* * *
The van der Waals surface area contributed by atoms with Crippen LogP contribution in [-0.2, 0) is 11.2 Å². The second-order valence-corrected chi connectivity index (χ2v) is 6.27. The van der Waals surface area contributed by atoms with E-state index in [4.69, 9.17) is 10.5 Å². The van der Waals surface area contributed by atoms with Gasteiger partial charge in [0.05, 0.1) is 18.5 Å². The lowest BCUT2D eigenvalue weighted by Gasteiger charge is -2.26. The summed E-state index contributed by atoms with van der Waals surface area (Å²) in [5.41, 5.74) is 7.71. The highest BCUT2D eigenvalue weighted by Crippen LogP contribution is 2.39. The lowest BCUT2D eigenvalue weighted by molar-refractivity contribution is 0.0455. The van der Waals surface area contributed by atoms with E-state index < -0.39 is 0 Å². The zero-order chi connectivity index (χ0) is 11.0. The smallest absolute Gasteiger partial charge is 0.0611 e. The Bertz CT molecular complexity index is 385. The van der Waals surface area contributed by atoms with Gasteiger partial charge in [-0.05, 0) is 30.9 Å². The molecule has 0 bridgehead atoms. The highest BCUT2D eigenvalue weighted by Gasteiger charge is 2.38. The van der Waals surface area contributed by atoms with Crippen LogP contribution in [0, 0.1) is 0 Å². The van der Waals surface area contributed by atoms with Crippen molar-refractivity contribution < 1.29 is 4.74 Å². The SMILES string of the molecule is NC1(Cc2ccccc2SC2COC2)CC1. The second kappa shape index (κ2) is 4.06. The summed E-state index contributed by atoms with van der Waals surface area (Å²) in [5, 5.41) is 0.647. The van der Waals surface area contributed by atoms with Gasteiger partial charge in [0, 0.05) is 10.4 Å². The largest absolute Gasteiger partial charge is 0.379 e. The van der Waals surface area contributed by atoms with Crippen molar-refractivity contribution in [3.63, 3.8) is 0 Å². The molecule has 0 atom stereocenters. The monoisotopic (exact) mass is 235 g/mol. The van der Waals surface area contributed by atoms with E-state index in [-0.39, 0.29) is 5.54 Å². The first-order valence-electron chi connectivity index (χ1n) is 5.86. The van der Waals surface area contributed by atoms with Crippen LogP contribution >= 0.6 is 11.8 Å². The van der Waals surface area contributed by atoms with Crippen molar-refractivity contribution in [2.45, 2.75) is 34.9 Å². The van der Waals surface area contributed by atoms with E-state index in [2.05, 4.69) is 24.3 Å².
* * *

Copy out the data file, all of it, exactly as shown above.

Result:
The van der Waals surface area contributed by atoms with Crippen LogP contribution in [-0.2, 0) is 11.2 Å². The second-order valence-corrected chi connectivity index (χ2v) is 6.27. The van der Waals surface area contributed by atoms with E-state index in [4.69, 9.17) is 10.5 Å². The van der Waals surface area contributed by atoms with Gasteiger partial charge in [0.05, 0.1) is 18.5 Å². The lowest BCUT2D eigenvalue weighted by Gasteiger charge is -2.26. The summed E-state index contributed by atoms with van der Waals surface area (Å²) in [5.41, 5.74) is 7.71. The highest BCUT2D eigenvalue weighted by Crippen LogP contribution is 2.39. The lowest BCUT2D eigenvalue weighted by molar-refractivity contribution is 0.0455. The van der Waals surface area contributed by atoms with E-state index < -0.39 is 0 Å². The zero-order chi connectivity index (χ0) is 11.0. The smallest absolute Gasteiger partial charge is 0.0611 e. The Bertz CT molecular complexity index is 385. The van der Waals surface area contributed by atoms with Gasteiger partial charge in [-0.05, 0) is 30.9 Å². The molecule has 0 bridgehead atoms. The highest BCUT2D eigenvalue weighted by Gasteiger charge is 2.38. The van der Waals surface area contributed by atoms with Crippen LogP contribution in [0, 0.1) is 0 Å². The van der Waals surface area contributed by atoms with Crippen molar-refractivity contribution < 1.29 is 4.74 Å². The SMILES string of the molecule is NC1(Cc2ccccc2SC2COC2)CC1. The second kappa shape index (κ2) is 4.06. The summed E-state index contributed by atoms with van der Waals surface area (Å²) in [5, 5.41) is 0.647. The van der Waals surface area contributed by atoms with Gasteiger partial charge in [0, 0.05) is 10.4 Å². The largest absolute Gasteiger partial charge is 0.379 e. The van der Waals surface area contributed by atoms with Crippen molar-refractivity contribution in [3.63, 3.8) is 0 Å². The molecule has 0 atom stereocenters. The monoisotopic (exact) mass is 235 g/mol. The van der Waals surface area contributed by atoms with E-state index in [-0.39, 0.29) is 5.54 Å². The first-order valence-electron chi connectivity index (χ1n) is 5.86. The van der Waals surface area contributed by atoms with Crippen LogP contribution >= 0.6 is 11.8 Å². The van der Waals surface area contributed by atoms with Crippen molar-refractivity contribution in [2.45, 2.75) is 34.9 Å². The van der Waals surface area contributed by atoms with E-state index in [2.05, 4.69) is 24.3 Å².